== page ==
The industry I work most closely with, pharmaceuticals, is being forced to question its sales model. Over the years, pharma focused on “reach & frequency” – more sales reps repeating the brand message more times to more doctors. This led to an arms race among pharma companies, fielding ever-larger sales forces, and also created a backlash in the marketplace. A growing number of institutions and doctors won’t even see drug reps anymore.
R&F – Reach and Frequency – does work up to a point. In fact, huge swaths of traditional marketing approaches have relied on this method. And that is why, once social media appeared more prominently on the radar screen, a growing number of marketers (and spammers) have jumped on Twitter, Facebook, YouTube, and other channels as means to pump out one-way messages to a growing audience.
Some well-known folks on Twitter – such as Guy Kawasaki – openly embrace this model, using social tools to reach an ever-larger audience with frequent messages (although in Guy’s case, he does actually interact with people on-line).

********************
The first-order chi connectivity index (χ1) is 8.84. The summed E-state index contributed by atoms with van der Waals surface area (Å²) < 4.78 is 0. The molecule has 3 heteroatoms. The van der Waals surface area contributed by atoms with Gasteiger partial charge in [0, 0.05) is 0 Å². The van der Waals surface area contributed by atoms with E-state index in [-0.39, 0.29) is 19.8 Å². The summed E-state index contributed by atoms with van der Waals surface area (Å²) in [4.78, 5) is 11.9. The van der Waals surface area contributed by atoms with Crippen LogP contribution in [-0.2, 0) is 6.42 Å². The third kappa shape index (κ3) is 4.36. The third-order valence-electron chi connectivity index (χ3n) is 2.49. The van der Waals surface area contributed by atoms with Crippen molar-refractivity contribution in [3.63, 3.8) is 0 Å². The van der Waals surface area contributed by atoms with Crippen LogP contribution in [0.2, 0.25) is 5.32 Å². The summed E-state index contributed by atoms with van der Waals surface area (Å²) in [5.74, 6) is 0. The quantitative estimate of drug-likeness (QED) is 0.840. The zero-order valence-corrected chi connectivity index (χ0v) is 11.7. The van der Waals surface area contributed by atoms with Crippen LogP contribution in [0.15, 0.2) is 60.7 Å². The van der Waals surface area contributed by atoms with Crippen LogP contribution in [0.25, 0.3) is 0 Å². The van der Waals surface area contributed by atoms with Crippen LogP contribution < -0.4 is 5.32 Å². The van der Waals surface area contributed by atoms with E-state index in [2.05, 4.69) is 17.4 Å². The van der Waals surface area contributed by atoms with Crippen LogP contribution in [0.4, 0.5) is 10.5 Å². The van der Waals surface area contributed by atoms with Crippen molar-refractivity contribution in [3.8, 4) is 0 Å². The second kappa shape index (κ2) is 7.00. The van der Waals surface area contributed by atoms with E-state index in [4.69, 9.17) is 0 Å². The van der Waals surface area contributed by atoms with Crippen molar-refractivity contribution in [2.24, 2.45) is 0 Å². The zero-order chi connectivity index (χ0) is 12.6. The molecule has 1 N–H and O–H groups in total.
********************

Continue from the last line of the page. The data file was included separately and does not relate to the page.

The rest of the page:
Those of us who are active in social networking tend to decry this development – the commercialization of what started off as a peer-to-peer approach to communications – but the fact is, we’re not going to be able to stop it entirely. Brands will promote. Celebrities will blab. Spammers will annoy.
Instead, let’s concentrate on not getting sucked into the R&F model. Yes, it is potentially a good thing to have a large number of followers/readers/connections on social platforms, but there’s a mentality to avoid – a mentality that sees people as means to an end. That’s the traditional marketing and selling model, and whether your goal is to extract dollars from wallets or collect names as followers, it’s all the same – people as objects to be manipulated.
I hope that people won’t be turned off to social networking because it has devolved into another reach & frequency method of self-promotion and manipulation. It’s easy to see through that, and, like many healthcare professionals, simply shut the door. Let’s continue to encourage people to enjoy peer-to-peer networking, and patiently instruct newcomers (individuals and businesses) about Authenticity-Based Communications (the A-B C’s of social media).
The first enthusiastic flush of social media newness and idealism is rapidly passing by. It’s time to settle in for the long haul. I’m in – are you?